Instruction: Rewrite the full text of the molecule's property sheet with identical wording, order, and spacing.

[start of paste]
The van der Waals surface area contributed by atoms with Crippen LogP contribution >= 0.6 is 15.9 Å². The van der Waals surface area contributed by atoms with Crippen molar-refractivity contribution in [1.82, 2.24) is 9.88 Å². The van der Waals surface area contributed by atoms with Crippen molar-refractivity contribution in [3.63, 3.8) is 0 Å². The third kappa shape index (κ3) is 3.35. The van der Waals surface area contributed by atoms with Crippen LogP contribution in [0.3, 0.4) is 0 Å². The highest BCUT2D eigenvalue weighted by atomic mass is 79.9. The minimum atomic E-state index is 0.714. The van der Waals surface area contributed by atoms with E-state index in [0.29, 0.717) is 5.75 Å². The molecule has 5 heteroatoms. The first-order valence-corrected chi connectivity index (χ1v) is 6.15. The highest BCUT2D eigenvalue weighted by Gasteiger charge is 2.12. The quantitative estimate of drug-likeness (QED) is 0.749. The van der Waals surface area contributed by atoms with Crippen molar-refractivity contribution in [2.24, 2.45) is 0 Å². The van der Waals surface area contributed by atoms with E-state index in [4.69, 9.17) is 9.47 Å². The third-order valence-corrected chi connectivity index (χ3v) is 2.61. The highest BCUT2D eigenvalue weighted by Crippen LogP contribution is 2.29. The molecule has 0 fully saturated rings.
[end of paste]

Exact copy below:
The van der Waals surface area contributed by atoms with Crippen LogP contribution >= 0.6 is 15.9 Å². The van der Waals surface area contributed by atoms with Crippen molar-refractivity contribution in [1.82, 2.24) is 9.88 Å². The van der Waals surface area contributed by atoms with Crippen molar-refractivity contribution in [3.63, 3.8) is 0 Å². The third kappa shape index (κ3) is 3.35. The van der Waals surface area contributed by atoms with Crippen LogP contribution in [0.3, 0.4) is 0 Å². The highest BCUT2D eigenvalue weighted by atomic mass is 79.9. The minimum atomic E-state index is 0.714. The van der Waals surface area contributed by atoms with E-state index in [0.29, 0.717) is 5.75 Å². The molecule has 5 heteroatoms. The first-order valence-corrected chi connectivity index (χ1v) is 6.15. The highest BCUT2D eigenvalue weighted by Gasteiger charge is 2.12. The quantitative estimate of drug-likeness (QED) is 0.749. The van der Waals surface area contributed by atoms with Crippen molar-refractivity contribution in [2.24, 2.45) is 0 Å². The van der Waals surface area contributed by atoms with E-state index in [4.69, 9.17) is 9.47 Å². The third-order valence-corrected chi connectivity index (χ3v) is 2.61. The highest BCUT2D eigenvalue weighted by Crippen LogP contribution is 2.29. The molecule has 0 fully saturated rings.